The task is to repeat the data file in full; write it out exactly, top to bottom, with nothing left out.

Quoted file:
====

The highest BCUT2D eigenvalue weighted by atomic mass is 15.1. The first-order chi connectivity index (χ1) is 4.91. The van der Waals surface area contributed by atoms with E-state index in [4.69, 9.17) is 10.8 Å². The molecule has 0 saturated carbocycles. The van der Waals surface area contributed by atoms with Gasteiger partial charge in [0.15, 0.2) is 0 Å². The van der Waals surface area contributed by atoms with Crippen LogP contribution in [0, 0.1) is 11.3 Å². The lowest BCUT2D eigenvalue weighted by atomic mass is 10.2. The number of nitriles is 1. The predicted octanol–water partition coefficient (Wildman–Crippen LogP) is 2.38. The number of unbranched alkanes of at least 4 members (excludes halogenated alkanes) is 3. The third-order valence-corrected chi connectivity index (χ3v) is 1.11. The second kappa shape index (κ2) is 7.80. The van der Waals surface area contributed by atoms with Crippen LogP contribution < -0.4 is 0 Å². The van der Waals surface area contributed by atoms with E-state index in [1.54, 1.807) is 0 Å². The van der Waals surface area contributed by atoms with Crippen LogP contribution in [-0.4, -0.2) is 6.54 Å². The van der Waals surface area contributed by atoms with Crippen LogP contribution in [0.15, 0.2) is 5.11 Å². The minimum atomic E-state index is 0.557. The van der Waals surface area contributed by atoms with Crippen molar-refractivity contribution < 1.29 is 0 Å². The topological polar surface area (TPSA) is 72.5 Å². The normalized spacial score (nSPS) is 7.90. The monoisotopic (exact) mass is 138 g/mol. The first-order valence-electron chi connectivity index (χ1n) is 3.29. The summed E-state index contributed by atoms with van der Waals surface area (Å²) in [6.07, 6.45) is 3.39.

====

The highest BCUT2D eigenvalue weighted by atomic mass is 15.1. The first-order chi connectivity index (χ1) is 4.91. The van der Waals surface area contributed by atoms with E-state index in [4.69, 9.17) is 10.8 Å². The molecule has 0 saturated carbocycles. The van der Waals surface area contributed by atoms with Gasteiger partial charge in [0.15, 0.2) is 0 Å². The van der Waals surface area contributed by atoms with Crippen LogP contribution in [0, 0.1) is 11.3 Å². The lowest BCUT2D eigenvalue weighted by atomic mass is 10.2. The number of nitriles is 1. The predicted octanol–water partition coefficient (Wildman–Crippen LogP) is 2.38. The number of unbranched alkanes of at least 4 members (excludes halogenated alkanes) is 3. The third-order valence-corrected chi connectivity index (χ3v) is 1.11. The second kappa shape index (κ2) is 7.80. The van der Waals surface area contributed by atoms with Crippen LogP contribution < -0.4 is 0 Å². The van der Waals surface area contributed by atoms with E-state index in [1.54, 1.807) is 0 Å². The van der Waals surface area contributed by atoms with Crippen LogP contribution in [-0.4, -0.2) is 6.54 Å². The van der Waals surface area contributed by atoms with Crippen LogP contribution in [0.15, 0.2) is 5.11 Å². The minimum atomic E-state index is 0.557. The van der Waals surface area contributed by atoms with Crippen molar-refractivity contribution < 1.29 is 0 Å². The topological polar surface area (TPSA) is 72.5 Å². The normalized spacial score (nSPS) is 7.90. The monoisotopic (exact) mass is 138 g/mol. The first-order valence-electron chi connectivity index (χ1n) is 3.29. The summed E-state index contributed by atoms with van der Waals surface area (Å²) in [6.07, 6.45) is 3.39.